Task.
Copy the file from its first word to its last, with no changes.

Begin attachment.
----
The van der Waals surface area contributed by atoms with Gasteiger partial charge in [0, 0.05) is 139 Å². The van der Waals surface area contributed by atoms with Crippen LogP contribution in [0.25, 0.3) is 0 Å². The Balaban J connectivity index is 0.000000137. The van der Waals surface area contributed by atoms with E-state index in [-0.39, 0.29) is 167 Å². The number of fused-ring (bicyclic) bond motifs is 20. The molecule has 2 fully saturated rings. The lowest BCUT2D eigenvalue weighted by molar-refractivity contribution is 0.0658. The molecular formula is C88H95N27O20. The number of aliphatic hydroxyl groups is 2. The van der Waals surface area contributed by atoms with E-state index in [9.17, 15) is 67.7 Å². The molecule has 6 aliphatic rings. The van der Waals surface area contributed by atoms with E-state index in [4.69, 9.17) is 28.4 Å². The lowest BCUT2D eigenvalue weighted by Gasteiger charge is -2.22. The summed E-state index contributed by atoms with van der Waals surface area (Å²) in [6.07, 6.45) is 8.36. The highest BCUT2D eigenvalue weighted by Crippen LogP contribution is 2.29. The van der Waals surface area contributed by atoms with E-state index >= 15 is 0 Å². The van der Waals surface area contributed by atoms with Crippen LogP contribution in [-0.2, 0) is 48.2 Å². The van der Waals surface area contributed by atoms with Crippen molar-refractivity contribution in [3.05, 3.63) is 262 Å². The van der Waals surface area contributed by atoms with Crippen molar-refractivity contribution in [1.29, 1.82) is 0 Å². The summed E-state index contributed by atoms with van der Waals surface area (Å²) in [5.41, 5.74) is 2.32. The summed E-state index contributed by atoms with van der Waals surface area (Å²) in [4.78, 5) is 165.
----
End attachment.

The van der Waals surface area contributed by atoms with Gasteiger partial charge in [0, 0.05) is 139 Å². The van der Waals surface area contributed by atoms with Crippen LogP contribution in [0.25, 0.3) is 0 Å². The Balaban J connectivity index is 0.000000137. The van der Waals surface area contributed by atoms with E-state index in [-0.39, 0.29) is 167 Å². The number of fused-ring (bicyclic) bond motifs is 20. The molecule has 2 fully saturated rings. The lowest BCUT2D eigenvalue weighted by molar-refractivity contribution is 0.0658. The molecular formula is C88H95N27O20. The number of aliphatic hydroxyl groups is 2. The van der Waals surface area contributed by atoms with E-state index in [9.17, 15) is 67.7 Å². The molecule has 6 aliphatic rings. The van der Waals surface area contributed by atoms with E-state index in [4.69, 9.17) is 28.4 Å². The lowest BCUT2D eigenvalue weighted by Gasteiger charge is -2.22. The summed E-state index contributed by atoms with van der Waals surface area (Å²) in [6.07, 6.45) is 8.36. The highest BCUT2D eigenvalue weighted by Crippen LogP contribution is 2.29. The van der Waals surface area contributed by atoms with E-state index >= 15 is 0 Å². The van der Waals surface area contributed by atoms with Crippen LogP contribution in [-0.2, 0) is 48.2 Å². The van der Waals surface area contributed by atoms with Crippen molar-refractivity contribution in [3.05, 3.63) is 262 Å². The van der Waals surface area contributed by atoms with Crippen molar-refractivity contribution in [1.29, 1.82) is 0 Å². The summed E-state index contributed by atoms with van der Waals surface area (Å²) in [5.41, 5.74) is 2.32. The summed E-state index contributed by atoms with van der Waals surface area (Å²) in [4.78, 5) is 165.